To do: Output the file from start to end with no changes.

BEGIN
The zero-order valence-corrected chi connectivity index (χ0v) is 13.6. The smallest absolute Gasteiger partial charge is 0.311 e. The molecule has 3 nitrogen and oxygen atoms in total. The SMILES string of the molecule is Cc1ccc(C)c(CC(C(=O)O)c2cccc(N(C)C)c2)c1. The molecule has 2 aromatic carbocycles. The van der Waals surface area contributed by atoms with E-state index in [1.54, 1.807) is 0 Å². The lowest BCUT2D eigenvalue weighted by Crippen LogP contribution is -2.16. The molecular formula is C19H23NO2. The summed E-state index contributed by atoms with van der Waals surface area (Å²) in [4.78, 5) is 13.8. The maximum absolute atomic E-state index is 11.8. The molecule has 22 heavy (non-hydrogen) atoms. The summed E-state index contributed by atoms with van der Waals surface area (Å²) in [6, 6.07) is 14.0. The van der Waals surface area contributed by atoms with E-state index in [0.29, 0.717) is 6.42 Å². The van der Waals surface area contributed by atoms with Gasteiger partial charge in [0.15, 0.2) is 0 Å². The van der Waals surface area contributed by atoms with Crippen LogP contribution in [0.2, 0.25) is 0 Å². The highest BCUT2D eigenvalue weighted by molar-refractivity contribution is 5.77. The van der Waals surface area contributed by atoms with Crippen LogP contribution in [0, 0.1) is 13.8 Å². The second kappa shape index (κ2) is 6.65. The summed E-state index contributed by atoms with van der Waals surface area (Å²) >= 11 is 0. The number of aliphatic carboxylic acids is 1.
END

The zero-order valence-corrected chi connectivity index (χ0v) is 13.6. The smallest absolute Gasteiger partial charge is 0.311 e. The molecule has 3 nitrogen and oxygen atoms in total. The SMILES string of the molecule is Cc1ccc(C)c(CC(C(=O)O)c2cccc(N(C)C)c2)c1. The molecule has 2 aromatic carbocycles. The van der Waals surface area contributed by atoms with E-state index in [1.54, 1.807) is 0 Å². The lowest BCUT2D eigenvalue weighted by Crippen LogP contribution is -2.16. The molecular formula is C19H23NO2. The summed E-state index contributed by atoms with van der Waals surface area (Å²) in [4.78, 5) is 13.8. The maximum absolute atomic E-state index is 11.8. The molecule has 22 heavy (non-hydrogen) atoms. The summed E-state index contributed by atoms with van der Waals surface area (Å²) in [6, 6.07) is 14.0. The van der Waals surface area contributed by atoms with E-state index in [0.29, 0.717) is 6.42 Å². The van der Waals surface area contributed by atoms with Gasteiger partial charge in [0.15, 0.2) is 0 Å². The van der Waals surface area contributed by atoms with Crippen LogP contribution in [0.2, 0.25) is 0 Å². The highest BCUT2D eigenvalue weighted by molar-refractivity contribution is 5.77. The van der Waals surface area contributed by atoms with Crippen LogP contribution in [0, 0.1) is 13.8 Å². The second kappa shape index (κ2) is 6.65. The summed E-state index contributed by atoms with van der Waals surface area (Å²) >= 11 is 0. The number of aliphatic carboxylic acids is 1.